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Are you stuck? The way out is scientific.

I just got off a call with someone who recently moved to a new town and felt stuck exploring career options in the new community. She had a gorgeous list of wants and desires – to work on a team of inspiring, interesting people where she could use her problem solving skills and have opportunities for growth and learning – but was stuck. There was just one little college in the new little town. She “didn’t know anyone” (we’ll come back to that). Where else could there possibly be to look? She was stuck on a small set of OLD ideas and OLD data. Every time she tried to make sense of the job market, she kept coming back to the same OLD ideas. She's in a stuck cycle.

Sometimes, she's spy a squirrel and run off in a totally random direction. Should I go back to school? Look for remote work?

The way out of a stuck cycle is to get curious and start talking to people. Talk to your new neighbor. Talk to your daughter's friend's mom. Talk to the nice person at the local small business association or Rotary Club. Talk to me -- really, PM me I'd love to help if I can.

Or take my teenage son. He’s working on an essay for English class and can’t figure out how to get started. He’s read the novel. He’s been given a theme to explore. But he’s just completely stuck on how to develop a thesis and begin. After beating his head against a wall for hours, a 10 minute conversation with me and his dad got him rolling again.

Talking to new people helps generate NEW ideas which generates small scale experiments to try and NEW data to make sense of. Suddenly, the tiny, insular town that feels so hard to break into becomes more spacious. There's a list of four people to call. (She had people to call after all!) The essay writes itself. Possibilities blossom.

I call it the inquiry cycle.

Essentially, it’s the process of scientific inquiry. I’m going to quote from my own book, Composing Science, written with the incredible Leslie Atkins and Kim Jaxon, because I’m probably the only person ever to quote it. (WAIT, no… Google Scholar says it’s been cited 17 times. Am I famous yet?)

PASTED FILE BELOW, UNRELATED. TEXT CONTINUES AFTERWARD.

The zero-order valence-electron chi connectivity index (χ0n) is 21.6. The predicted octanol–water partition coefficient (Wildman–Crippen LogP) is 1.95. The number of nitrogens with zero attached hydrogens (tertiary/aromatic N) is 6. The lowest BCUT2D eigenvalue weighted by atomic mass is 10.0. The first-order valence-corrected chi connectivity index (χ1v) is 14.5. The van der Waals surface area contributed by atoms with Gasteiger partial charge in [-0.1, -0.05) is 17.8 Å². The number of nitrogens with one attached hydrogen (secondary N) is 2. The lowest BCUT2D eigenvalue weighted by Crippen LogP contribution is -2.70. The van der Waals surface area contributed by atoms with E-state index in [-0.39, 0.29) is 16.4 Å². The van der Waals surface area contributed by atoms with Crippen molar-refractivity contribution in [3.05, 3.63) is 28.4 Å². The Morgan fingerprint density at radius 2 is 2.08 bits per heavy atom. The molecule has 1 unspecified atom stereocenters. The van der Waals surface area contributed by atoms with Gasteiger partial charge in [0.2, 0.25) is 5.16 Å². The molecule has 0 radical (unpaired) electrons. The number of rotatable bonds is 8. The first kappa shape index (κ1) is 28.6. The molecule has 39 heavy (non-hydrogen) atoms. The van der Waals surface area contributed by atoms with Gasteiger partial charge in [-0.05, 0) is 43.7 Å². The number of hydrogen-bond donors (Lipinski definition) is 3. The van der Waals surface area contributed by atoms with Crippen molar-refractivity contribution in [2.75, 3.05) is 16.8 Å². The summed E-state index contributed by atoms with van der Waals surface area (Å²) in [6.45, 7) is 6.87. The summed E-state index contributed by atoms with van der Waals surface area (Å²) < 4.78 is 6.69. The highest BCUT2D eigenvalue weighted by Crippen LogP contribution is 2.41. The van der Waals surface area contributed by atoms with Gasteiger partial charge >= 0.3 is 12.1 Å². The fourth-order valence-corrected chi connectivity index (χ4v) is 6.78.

“When most people imagine what it means to be a scientist or what it means to be a writer, the conjure a vision of the genius (often describing Einstein or Whitman) laboring away in isolation over a theory or typewriter. But those of us who are scientists or are writers know that the idea of the lone thinker could not be further from our lived experiences. Scientists share work – in pairs, in teams, in lab groups, in conferences, in poster sessions. We share work because we need the ideas of others to push our own ideas, to offer competing theories, or add insights we had not thought of.”

Today, as I’m writing my book on the science of why we love to travel (really good things are bubbling in that arena by the way!) I regularly talk to my book writing group about my work. I don’t write alone, not by any stretch of the imagination. Crappy writing comes from staying in the stuck cycle with old ideas and old data. My best writing requires curiosity and talking to people to generate new ideas and experiments.

Honestly, I think the inquiry cycle offers a scientific explanation for manifestation -- bringing something you want into existence through thinking it into being. I’m not one to believe that just the power of your inner thoughts will make a Porsche materialize. However, back in my middle school teacher days, my husband and I wanted a tent trailer to go on a long road trip, but didn’t have the money to buy one. We started talking to everyone we knew about our dream of taking our little tent trailer all over the West Coast. We told our families, our work colleagues, our friends, the random people at the table next to us at the local café. After only two months of sharing our dreams, my sister-in-law’s secretary’s boyfriend was about to take a tent trailer to the dump. Did we want it? Absolutely YES! We replaced the axle, rebuilt the countertop, hand stitched new screens, and replaced the foam mattresses. Then off we went on many many wild and wonderful adventures.

Some people might say we manifested a tent trailer. I say we got curious and started talking to people. That helped us generate new ideas, becoming more and more clear on our intention vision. We aligned our thoughts, emotions, energy, and actions with that intention. And “poof” through the power of inquiry, a new-to-us tent trailer came into our lives.

So… if you’re stuck, the solution is to get curious and start talking to people.

Read More

For more on manifestation and whether it works or not, check out this article in SELF magazine by Mara Santilli.

If you’re interested in helping people learn to use writing like scientists do, then check out Composing Science and maybe someday I’ll have 18 citations!

Going Further

If you loved this article, please subscribe or pass it on to someone else who is stuck right now.

I have never felt more excited and aligned with what I do. What do I do? I use science to help leaders thrive, not just survive. To begin, apply for a powerful conversation today. No obligation. No high pressure sales. Just pure service until we can tell if we’re the right fit for one another. If not, I’ll make sure to get you the help you need.

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